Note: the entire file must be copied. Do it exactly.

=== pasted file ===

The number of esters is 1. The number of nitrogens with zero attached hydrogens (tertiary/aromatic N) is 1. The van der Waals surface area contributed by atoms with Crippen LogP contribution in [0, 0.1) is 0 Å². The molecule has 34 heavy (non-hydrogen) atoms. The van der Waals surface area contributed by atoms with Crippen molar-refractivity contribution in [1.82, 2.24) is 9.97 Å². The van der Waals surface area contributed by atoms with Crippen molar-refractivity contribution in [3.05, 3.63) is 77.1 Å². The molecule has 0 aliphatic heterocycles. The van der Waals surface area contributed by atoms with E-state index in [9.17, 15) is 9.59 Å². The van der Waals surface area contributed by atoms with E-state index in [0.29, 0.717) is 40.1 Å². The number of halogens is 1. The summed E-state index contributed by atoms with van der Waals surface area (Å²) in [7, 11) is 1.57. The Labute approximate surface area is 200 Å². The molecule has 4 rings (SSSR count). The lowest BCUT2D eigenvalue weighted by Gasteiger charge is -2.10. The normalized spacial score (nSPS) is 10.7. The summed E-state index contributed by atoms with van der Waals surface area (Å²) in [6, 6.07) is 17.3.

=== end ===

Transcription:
The number of esters is 1. The number of nitrogens with zero attached hydrogens (tertiary/aromatic N) is 1. The van der Waals surface area contributed by atoms with Crippen LogP contribution in [0, 0.1) is 0 Å². The molecule has 34 heavy (non-hydrogen) atoms. The van der Waals surface area contributed by atoms with Crippen molar-refractivity contribution in [1.82, 2.24) is 9.97 Å². The van der Waals surface area contributed by atoms with Crippen molar-refractivity contribution in [3.05, 3.63) is 77.1 Å². The molecule has 0 aliphatic heterocycles. The van der Waals surface area contributed by atoms with E-state index in [9.17, 15) is 9.59 Å². The van der Waals surface area contributed by atoms with E-state index in [0.29, 0.717) is 40.1 Å². The number of halogens is 1. The summed E-state index contributed by atoms with van der Waals surface area (Å²) in [7, 11) is 1.57. The Labute approximate surface area is 200 Å². The molecule has 4 rings (SSSR count). The lowest BCUT2D eigenvalue weighted by Gasteiger charge is -2.10. The normalized spacial score (nSPS) is 10.7. The summed E-state index contributed by atoms with van der Waals surface area (Å²) in [6, 6.07) is 17.3.